SANDAG staff unveiled what it calls "5 Big Moves" to improve transportation in the county on Friday, but the plans were immediately met with concerns from some of the agency’s board members.
Here are the five moves SANDAG says will build a world class transportation system for the San Diego region:
1. Complete Corridors – The backbone of a complete transportation system that leverages technology, pricing and connectivity to repurpose how both highways and local roads are used.
2. Transit Leap – A complete network of high-capacity, high-speed, and high-frequency transit services that incorporate new transit modes and improves existing services.
3. Mobility Hubs – Places of connectivity where a variety of travel options converge to deliver seamless travel experience.
4. Flexible Fleets – On-demand, shared, electric vehicles that connect to transit and travel between Mobility Hubs along the network of Complete Corridors.
5. Next OS – The “brain” of the transportation system. An integrated platform that will make all of the strategies work together.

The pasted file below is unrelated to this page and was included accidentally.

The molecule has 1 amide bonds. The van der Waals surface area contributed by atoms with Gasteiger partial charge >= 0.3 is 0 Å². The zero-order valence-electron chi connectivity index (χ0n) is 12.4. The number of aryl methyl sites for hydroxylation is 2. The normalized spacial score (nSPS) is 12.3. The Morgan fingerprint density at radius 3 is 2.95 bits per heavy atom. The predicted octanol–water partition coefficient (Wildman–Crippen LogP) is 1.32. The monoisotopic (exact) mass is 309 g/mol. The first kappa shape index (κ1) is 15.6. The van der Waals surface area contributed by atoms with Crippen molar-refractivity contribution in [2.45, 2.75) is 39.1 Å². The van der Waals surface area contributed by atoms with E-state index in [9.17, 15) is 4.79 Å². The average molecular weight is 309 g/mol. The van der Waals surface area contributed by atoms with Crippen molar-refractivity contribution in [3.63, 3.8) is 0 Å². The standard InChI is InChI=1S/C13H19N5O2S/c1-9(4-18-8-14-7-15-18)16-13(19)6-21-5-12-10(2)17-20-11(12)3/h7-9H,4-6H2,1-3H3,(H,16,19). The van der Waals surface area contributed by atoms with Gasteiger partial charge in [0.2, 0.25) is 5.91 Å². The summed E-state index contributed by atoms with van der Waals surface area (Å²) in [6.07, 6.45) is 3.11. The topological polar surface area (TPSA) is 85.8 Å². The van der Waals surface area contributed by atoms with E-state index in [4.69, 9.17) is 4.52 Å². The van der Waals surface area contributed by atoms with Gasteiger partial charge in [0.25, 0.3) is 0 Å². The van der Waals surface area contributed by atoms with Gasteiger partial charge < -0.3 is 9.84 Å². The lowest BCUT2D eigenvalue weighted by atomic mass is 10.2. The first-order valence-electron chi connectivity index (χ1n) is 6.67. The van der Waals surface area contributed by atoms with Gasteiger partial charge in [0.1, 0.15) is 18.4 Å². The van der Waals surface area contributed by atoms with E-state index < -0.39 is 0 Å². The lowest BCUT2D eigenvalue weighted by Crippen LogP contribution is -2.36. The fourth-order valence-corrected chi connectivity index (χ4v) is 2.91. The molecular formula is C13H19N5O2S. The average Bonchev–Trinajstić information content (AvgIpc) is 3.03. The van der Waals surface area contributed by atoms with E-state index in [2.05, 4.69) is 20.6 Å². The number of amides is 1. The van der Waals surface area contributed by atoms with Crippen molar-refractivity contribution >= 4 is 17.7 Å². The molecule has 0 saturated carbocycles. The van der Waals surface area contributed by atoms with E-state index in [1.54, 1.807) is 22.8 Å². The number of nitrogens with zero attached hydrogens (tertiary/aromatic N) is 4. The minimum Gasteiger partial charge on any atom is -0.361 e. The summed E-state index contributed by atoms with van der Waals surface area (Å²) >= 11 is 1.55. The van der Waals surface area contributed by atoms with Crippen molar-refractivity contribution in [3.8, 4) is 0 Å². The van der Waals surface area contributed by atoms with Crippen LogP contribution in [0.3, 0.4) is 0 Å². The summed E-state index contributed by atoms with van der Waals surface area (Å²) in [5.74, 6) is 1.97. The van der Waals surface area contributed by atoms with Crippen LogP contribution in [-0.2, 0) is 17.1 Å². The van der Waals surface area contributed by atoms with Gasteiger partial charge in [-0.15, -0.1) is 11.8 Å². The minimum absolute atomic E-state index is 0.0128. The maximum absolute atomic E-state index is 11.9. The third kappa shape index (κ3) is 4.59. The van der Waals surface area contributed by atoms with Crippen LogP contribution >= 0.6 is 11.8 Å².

“It’s time to do things differently. It’s time to put forth a plan and a vision that does not just rely on old technologies and the way things were done 20 years ago,” San Diego Mayor Kevin Faulconer said.
The SANDAG board is made up of mayors, council members, and supervisors from each of the region’s 18 cities and the county government. They’re hoping to have a finalized plan by November.
“We need to find the right balance to make our freeways work better, transit work better, and improve our quality of life,” said Poway Mayor and SANDAG Chairman, Steve Vaus.
“This gives us an opportunity to really explore a different way of moving that we haven’t had before,” said Carlsbad Councilmember Cori Schumacher.
But there is also concern among SANDAG board members. There still is no plan to pay for the transportation change. One proposal being considered would take money away from already planned freeway expansion projects.
“We’re talking about a bold new vision, that’s great. But at some point, we’re going to have to find out where that cost comes from and if that’s coming from the (highways) 67, or the 52, or the 78, I’m going to be opposed to that,” said El Cajon Mayor Bill Wells.
“When you go out more suburban or rural, it doesn’t work. In Santee, I’ve got a lot of problems on Highway 52. I haven’t been able to count on SANDAG to get the job done,” Santee Mayor John Minto said.
And others are worried about SANDAG’s credibility, since 15 projects promised to taxpayers have yet to be started or funded.
“That’s why I’m here fighting today to make sure we keep our promises from the past. I think that’s very important, particularly for the integrity of the voters,” said County Supervisor Jim Desmond.